Article | Posted on June 2012

Experiments with Perlin noise

Reading time: 5 minutes

Topics: WebGL, three.js, GLSL, Perlin noise, JavaScript

This is a legacy post, ported from the old system:
Images might be too low quality, code might be outdated, and some links might not work.

Experimenting with perlin noise in the vertex and fragment shaders, using WebGL with three.js. A lot of displacement mapping by using 3D noise in the vertex shader.

Chrome

Using Perlin Noise to disturb the suface of a sphere, and the distorsion amplitude is modulated by time. Using the equirectangular panorama shader for environment mapping, and a bit of lambert + specular shading based on light sources probed from the panorama image.

This is the result, using three.js and ashima noise.

Lights

This experiment uses a lower frequency Perlin Noise to disturb the sphere, and the fragment shader uses three similar noises to create RGB combinations. Additionally, there's a post-process render pass that performs radial or zoom blur.

This is the result, using three.js, ashima noise and evanw's zoom blur.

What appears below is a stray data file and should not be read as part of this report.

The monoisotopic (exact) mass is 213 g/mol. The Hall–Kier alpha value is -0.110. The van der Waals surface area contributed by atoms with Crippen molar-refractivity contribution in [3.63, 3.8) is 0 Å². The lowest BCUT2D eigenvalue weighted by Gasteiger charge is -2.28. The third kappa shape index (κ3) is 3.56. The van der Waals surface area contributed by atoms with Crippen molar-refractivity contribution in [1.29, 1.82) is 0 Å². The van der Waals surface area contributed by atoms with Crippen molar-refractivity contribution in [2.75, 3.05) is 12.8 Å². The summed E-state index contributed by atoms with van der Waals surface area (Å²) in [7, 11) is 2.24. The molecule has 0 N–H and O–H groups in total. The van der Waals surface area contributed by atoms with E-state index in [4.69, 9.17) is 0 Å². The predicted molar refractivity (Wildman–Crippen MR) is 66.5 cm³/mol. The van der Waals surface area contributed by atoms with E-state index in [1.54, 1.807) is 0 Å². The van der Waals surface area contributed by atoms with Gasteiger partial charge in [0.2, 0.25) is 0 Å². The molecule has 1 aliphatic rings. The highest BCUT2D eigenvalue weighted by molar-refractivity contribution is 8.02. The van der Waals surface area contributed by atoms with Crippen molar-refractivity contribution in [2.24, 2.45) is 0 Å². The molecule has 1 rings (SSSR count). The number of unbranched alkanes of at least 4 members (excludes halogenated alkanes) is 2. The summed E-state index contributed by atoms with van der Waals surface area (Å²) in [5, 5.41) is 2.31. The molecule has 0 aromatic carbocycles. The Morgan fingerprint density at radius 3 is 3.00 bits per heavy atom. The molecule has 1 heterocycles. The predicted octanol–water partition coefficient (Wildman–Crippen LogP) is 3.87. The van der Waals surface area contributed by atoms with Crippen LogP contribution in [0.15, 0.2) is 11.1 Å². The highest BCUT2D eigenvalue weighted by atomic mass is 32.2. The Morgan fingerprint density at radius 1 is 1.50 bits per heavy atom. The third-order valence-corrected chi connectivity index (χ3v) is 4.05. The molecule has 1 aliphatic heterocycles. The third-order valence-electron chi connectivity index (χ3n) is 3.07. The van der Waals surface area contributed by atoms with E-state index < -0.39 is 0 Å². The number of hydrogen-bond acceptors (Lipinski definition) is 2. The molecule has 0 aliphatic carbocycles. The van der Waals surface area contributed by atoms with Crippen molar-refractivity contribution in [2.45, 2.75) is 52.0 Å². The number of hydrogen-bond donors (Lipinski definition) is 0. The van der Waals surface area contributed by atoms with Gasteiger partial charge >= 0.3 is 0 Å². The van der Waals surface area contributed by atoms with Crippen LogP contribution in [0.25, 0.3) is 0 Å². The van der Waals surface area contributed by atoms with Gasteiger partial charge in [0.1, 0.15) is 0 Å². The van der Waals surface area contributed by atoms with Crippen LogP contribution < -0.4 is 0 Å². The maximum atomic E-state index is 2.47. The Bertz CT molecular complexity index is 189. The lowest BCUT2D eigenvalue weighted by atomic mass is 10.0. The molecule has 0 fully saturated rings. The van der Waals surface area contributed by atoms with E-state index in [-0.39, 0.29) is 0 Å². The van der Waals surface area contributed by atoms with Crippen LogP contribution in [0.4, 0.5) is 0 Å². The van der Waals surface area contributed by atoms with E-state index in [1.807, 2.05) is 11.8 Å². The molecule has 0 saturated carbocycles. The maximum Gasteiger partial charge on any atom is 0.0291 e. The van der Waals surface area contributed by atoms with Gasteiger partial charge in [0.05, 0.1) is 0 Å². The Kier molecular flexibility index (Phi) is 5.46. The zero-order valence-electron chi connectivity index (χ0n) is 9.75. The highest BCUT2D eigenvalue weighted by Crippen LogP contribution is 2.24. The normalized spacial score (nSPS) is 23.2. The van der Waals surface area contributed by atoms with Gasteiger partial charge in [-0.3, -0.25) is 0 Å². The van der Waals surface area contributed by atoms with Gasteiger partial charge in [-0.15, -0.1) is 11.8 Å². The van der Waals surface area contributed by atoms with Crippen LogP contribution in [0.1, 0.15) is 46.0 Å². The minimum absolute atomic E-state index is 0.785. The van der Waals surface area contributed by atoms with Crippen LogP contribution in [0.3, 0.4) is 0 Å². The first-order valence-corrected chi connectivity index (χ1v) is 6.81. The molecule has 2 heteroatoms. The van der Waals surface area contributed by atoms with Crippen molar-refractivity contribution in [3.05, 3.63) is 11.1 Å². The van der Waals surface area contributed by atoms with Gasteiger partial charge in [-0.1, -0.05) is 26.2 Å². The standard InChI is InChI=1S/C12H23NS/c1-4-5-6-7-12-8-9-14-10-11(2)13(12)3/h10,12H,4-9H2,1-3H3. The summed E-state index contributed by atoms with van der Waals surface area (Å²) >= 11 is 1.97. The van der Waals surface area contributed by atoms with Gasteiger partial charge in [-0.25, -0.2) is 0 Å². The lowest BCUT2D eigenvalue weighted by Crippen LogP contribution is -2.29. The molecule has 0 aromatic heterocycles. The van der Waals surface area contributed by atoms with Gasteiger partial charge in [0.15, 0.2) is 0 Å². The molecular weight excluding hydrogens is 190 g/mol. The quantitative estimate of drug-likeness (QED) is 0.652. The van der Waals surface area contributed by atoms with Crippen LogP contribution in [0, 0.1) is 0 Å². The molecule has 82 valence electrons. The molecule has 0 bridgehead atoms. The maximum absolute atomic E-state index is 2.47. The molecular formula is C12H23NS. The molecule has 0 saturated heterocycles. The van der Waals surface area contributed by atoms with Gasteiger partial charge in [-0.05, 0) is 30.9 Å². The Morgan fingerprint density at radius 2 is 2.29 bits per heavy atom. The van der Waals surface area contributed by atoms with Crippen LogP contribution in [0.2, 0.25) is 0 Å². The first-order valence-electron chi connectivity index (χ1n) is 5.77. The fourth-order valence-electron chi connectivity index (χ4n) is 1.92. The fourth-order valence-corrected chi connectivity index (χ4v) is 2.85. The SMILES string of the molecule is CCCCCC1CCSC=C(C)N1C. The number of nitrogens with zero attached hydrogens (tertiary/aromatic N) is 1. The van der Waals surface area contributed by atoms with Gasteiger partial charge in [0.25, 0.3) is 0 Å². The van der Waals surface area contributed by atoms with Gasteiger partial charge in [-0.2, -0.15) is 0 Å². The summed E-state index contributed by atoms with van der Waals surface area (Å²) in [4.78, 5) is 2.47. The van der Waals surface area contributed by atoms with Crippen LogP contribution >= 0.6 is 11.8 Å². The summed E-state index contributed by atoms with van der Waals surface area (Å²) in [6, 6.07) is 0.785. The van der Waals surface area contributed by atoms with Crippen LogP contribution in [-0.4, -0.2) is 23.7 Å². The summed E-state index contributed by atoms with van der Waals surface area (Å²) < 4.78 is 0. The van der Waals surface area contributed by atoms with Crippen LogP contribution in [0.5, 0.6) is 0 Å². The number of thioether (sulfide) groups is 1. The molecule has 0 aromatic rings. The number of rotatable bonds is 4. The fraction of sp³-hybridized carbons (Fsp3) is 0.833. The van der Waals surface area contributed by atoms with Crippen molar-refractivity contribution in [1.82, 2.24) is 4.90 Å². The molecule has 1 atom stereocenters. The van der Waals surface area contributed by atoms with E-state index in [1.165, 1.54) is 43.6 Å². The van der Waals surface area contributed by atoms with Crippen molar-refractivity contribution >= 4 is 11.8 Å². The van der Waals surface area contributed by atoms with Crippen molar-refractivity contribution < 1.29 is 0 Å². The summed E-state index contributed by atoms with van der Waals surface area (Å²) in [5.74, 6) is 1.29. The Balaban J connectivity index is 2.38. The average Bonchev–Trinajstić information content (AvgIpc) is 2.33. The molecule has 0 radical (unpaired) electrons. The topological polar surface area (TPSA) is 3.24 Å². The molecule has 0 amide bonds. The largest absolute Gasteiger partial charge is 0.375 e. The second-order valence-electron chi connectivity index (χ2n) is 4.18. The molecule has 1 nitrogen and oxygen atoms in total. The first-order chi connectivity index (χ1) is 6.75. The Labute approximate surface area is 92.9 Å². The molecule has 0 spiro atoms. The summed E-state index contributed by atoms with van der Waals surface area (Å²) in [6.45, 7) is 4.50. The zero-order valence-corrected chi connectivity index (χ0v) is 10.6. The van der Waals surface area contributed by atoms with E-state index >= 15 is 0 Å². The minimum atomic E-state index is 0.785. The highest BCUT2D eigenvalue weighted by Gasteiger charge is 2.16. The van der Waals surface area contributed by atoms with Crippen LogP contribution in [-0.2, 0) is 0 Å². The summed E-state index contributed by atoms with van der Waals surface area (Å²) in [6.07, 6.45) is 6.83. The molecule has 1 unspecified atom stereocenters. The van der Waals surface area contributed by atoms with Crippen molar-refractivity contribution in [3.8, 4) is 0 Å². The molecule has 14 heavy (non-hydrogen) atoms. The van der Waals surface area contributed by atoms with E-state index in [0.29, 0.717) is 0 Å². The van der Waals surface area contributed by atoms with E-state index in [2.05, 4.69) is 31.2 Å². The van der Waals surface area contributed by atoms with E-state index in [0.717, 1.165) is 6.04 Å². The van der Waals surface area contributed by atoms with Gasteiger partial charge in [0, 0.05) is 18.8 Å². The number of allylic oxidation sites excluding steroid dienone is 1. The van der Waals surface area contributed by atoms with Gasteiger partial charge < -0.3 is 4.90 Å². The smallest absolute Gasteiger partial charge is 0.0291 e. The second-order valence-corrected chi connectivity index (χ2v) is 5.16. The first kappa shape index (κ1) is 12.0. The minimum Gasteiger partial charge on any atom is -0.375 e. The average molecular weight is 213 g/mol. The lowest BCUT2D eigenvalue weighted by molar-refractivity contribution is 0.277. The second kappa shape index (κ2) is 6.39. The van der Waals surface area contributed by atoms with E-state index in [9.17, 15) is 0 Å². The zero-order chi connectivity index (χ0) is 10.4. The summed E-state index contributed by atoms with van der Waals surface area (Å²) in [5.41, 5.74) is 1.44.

Explosion

This time, the sphere is perturbed in the vertex shader by a more turbulent 3D noise. I sampled a picture of an explosion to obtain a gradient image that is sampled in the fragment shader depending on the distance to the center of the explosion. The closer to center, the brighter.

This is the result, using three.js, ashima noise and evanw's random function to add a bit of noise to the final shading.

That's all!

You might also be interested in Vertex displacement with a noise function using GLSL and three.js, a blog post detailing how this effect was created.

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